Tablet keyboard with textile conductors

For some people, jewellery comes to mind when they think about silver. Others think “It’s great for warding off werewolves!” However, textiles can also be coated with silver. And used, for example, to make a flexible tablet keyboard.

“Click, click, clack, click” – the sound of a conventional keyboard could soon be an audible part of an exhibition called ‘Primitive Input Devices’ where people crease up with laughter at the sight of such out-dated gadgets. Today, keyboards are already flat, smart and quiet – or are virtual devices ‘made of light’. However, because mobility is becoming more and more important, electronic companies are now rolling out flexible and foldable rubber keyboards. The classic printed circuit boards used for power and signal transmission in conventional keyboards are not suitable for this because they can only be rolled up once – until they break.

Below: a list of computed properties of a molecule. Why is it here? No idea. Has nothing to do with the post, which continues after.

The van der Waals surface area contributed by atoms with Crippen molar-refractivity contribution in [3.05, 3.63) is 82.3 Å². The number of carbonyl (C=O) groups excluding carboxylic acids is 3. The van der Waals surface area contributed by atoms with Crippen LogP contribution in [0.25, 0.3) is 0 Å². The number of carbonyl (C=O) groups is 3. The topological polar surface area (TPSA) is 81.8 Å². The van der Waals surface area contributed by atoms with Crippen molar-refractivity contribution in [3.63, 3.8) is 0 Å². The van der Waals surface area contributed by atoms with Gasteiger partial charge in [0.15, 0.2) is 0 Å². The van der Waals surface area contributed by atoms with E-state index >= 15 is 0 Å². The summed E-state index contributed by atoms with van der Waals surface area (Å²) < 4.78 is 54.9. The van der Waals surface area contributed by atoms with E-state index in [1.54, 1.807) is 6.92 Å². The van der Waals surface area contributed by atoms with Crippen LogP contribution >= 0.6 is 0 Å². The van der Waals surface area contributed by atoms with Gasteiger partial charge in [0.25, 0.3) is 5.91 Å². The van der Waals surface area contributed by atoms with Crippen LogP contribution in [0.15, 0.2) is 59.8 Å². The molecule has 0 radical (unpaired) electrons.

Buckles sometimes: specimens of different silver coatings on a textile support (Source: Statex)

Buckles sometimes: specimens of different silver coatings on a textile support (Source: Statex)

In view of this, Bremen-based Statex, one of the leading manufacturers of silver-coated textiles, has developed a textile conductor for a rubber tablet keyboard on behalf of one of America’s biggest IT corporations. “The demand for light and flexible materials is growing, especially in technological markets”, says the company’s research and development director, Sven Böhmer.

But how is fabric transformed into flexible, er, hardware? “We coat, for instance, polyamide yarns, fabrics and nonwovens with 99 percent pure silver”, explains Sven Böhmer. To this end, the precious metal, which is the best transmitter of heat and electricity of all elements, is literally anchored into the fabric using a wet-chemical process. The resulting textile material is then used as the basis for fibre products with conducting, sensory or heating functions. The advantage: the products remain flexible despite the silver coating.

The fibre-based conductor is already in circulation as a preliminary product and the final version is scheduled to be launched onto the market in 2018.

Ronny Eckert

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